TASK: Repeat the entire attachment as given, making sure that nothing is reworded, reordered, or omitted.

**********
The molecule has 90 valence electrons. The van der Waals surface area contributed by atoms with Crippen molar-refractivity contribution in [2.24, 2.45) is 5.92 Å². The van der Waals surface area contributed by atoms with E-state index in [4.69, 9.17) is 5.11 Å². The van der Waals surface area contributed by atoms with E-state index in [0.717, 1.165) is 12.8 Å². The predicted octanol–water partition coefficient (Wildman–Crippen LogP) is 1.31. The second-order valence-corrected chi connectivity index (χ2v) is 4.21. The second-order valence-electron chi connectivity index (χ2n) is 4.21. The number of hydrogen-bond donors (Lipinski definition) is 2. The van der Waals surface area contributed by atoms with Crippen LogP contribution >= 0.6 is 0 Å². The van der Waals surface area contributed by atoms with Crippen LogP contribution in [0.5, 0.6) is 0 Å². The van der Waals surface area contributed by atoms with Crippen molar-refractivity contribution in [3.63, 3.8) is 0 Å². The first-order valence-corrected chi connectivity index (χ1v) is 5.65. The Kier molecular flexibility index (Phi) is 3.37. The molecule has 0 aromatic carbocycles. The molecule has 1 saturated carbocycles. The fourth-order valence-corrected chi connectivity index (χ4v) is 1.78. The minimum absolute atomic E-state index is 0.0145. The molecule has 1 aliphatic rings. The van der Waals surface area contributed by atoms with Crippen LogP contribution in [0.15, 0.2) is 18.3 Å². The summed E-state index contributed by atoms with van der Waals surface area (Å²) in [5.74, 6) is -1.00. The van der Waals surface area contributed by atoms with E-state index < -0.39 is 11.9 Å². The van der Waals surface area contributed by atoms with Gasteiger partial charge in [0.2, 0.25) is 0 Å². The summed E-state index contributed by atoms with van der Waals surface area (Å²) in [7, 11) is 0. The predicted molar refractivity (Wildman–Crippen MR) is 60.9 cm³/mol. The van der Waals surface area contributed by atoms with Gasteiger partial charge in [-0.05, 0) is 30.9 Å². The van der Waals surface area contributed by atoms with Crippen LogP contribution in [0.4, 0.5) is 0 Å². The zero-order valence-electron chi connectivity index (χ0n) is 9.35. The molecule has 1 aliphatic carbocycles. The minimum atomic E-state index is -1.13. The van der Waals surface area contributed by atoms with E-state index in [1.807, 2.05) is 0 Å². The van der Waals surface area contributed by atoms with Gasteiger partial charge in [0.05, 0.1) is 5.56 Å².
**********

The molecule has 90 valence electrons. The van der Waals surface area contributed by atoms with Crippen molar-refractivity contribution in [2.24, 2.45) is 5.92 Å². The van der Waals surface area contributed by atoms with E-state index in [4.69, 9.17) is 5.11 Å². The van der Waals surface area contributed by atoms with E-state index in [0.717, 1.165) is 12.8 Å². The predicted octanol–water partition coefficient (Wildman–Crippen LogP) is 1.31. The second-order valence-corrected chi connectivity index (χ2v) is 4.21. The second-order valence-electron chi connectivity index (χ2n) is 4.21. The number of hydrogen-bond donors (Lipinski definition) is 2. The van der Waals surface area contributed by atoms with Crippen LogP contribution >= 0.6 is 0 Å². The van der Waals surface area contributed by atoms with Crippen LogP contribution in [0.5, 0.6) is 0 Å². The van der Waals surface area contributed by atoms with Crippen molar-refractivity contribution in [3.63, 3.8) is 0 Å². The first-order valence-corrected chi connectivity index (χ1v) is 5.65. The Kier molecular flexibility index (Phi) is 3.37. The molecule has 0 aromatic carbocycles. The molecule has 1 saturated carbocycles. The fourth-order valence-corrected chi connectivity index (χ4v) is 1.78. The minimum absolute atomic E-state index is 0.0145. The molecule has 1 aliphatic rings. The van der Waals surface area contributed by atoms with Crippen LogP contribution in [0.15, 0.2) is 18.3 Å². The summed E-state index contributed by atoms with van der Waals surface area (Å²) in [5.74, 6) is -1.00. The van der Waals surface area contributed by atoms with E-state index < -0.39 is 11.9 Å². The van der Waals surface area contributed by atoms with Gasteiger partial charge in [0.2, 0.25) is 0 Å². The summed E-state index contributed by atoms with van der Waals surface area (Å²) in [7, 11) is 0. The predicted molar refractivity (Wildman–Crippen MR) is 60.9 cm³/mol. The van der Waals surface area contributed by atoms with Gasteiger partial charge in [-0.05, 0) is 30.9 Å². The van der Waals surface area contributed by atoms with Crippen LogP contribution in [0.4, 0.5) is 0 Å². The zero-order valence-electron chi connectivity index (χ0n) is 9.35. The molecule has 1 aliphatic carbocycles. The minimum atomic E-state index is -1.13. The van der Waals surface area contributed by atoms with E-state index in [1.807, 2.05) is 0 Å². The van der Waals surface area contributed by atoms with Gasteiger partial charge in [0.05, 0.1) is 5.56 Å².